IIt also proves to be a great point of difficulty for foreign companies as they begin to learn and engage the Chinese market. For this reason, it is essential for companies to have some form of trusted on-the-ground presence in China. This country is too diverse and too dynamic to be tracked from afar.

5. Language and Translators

The difficulty of the Chinese language serves as a great impediment to conducting successful business in China. Moreover, as more and more Chinese become adept at English, the language barrier also becomes a significant strategic advantage for your Chinese business counterparts. With numerous bilingual Chinese leaders now in business and in government, foreigners who do not speak Chinese are put in the unfortunate position of having all of their communication understood but not being able to understand side conversations and documents not communicated in English. This is one reason why it is becoming increasingly apparent that China knows more about us than we know about them

Of course, if your company has a trusted employee (or even better, an executive) who is fluent in Chinese, you will be able to mitigate this challenge. As the successful China hand, Jack Perkowski, added in his book, Managing the Dragon, knowledge of the Chinese language is not essential to doing well in China. If you are young enough and have the time, study the language extensively. But there are also other ways to leverage your competitive advantages in the Chinese market. It is more important to gain an understanding of Chinese culture and business practices than learning the language.

In the absence of someone who is absolutely fluent in the language, it is strongly advisable to hire a professional translator to assist in all business meetings. Make sure this person is not biased in any way and has a track record of experience in successfully working with other foreign companies. Otherwise, there is a chance that your communication will be compromised or manipulated in some way.

6. Human Resources

Developing a strong team is essential to the success of any business venture in China and also one of the most challenging aspects of establishing a presence in China. Finding strong middle and senior-level management is particularly difficult as there are very few individuals who possess the combination of language skills, market knowledge, innovation, leadership and exposure to global business practices. In the past, some companies have hired ethnic Chinese managers from Taiwan, HK, Singapore and elsewhere, but these people also run into major hurdles as a result of cultural differences with mainland colleagues and a lack of knowledge and access to the market.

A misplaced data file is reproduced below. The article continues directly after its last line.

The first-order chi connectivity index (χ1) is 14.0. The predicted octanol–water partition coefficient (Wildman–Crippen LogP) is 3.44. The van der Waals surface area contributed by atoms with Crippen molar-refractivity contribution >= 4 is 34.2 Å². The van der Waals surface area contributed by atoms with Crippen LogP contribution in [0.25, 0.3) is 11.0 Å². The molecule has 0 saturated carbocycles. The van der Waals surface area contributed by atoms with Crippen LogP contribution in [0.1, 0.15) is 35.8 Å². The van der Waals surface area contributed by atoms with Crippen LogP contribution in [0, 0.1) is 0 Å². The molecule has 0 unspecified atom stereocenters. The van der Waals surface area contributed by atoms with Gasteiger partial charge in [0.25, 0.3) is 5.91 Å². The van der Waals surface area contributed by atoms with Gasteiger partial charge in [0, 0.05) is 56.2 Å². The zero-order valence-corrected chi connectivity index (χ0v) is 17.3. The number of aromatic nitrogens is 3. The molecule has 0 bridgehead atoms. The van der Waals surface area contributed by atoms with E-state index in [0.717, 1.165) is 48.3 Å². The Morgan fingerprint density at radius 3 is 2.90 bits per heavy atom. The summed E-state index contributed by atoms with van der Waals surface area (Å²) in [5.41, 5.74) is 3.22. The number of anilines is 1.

Additionally, because of management talent shortages, Chinese and foreign companies both face problems with turnover. It is not uncommon for managers and young stars to jump from company to company in an attempt to continue learning new business practices and to increase their salaries and titles along every step of the ladder. Particularly for SMEs, the problems with retention can be disastrous. One strategy that might help a company deal with these particular issues is creating a multicultural team across all layers of the venture. Given the dearth of "all-in-one" management, it is important to find people with complementary skill sets. Bringing in people from different cultures also enhances the organization as a whole, providing opportunities to learn the best practices from China and countries around the world. Furthermore, having a diverse team will help inspire innovation of thought and create a more trusting, teamwork-oriented environment.

Another important consideration in developing a solid team in China and reducing turnover is to place a strong focus on training and development. Executives have found that the greatest driver for high turnover amongst foreign companies in China is not pay or title, but rather empowerment and access to opportunities. Many local employees in foreign companies need to believe that they are being treated as a respected member of the team and that they will be able to receive opportunities to learn and enhance their careers within the company. Further information can be found in the Human Resources section of the 2009 AmCham China White Paper on the State of American Business in China.

7. Quality Control and Due Diligence

Recently, the news has been rife with quality control scandals in China's toy, food and health product industries. Most prominently, the American toy company Mattel battled a huge scandal in the summer of 2007 because of problems with their China-based supply chain.

These issues beg the following questions: 1) Can American companies continue to trust Chinese suppliers with outsourcing of their manufacturing processes? 2) How can American companies conduct better management of their supply chains? 3) How can small businesses conduct the necessary diligence on suppliers, partners and other stakeholders in China to feel comfortable?

Indeed, this is a major challenge and one that does not have a particularly easy solution. On the whole, Chinese companies are very efficient, effective and safe when it comes to production. The isolated incidents that have been reported in the news, while concerning, are no reason to halt operations all together in China.

Companies that are looking to source from China must first establish strong relationships with their stakeholders whereby they can educate them on requirements and best practices. Strong relationships will also enable companies to be stern with its suppliers when necessary. Admittedly, SMEs should have an easier time as their supply chain should be considerably smaller than a company like Mattel's.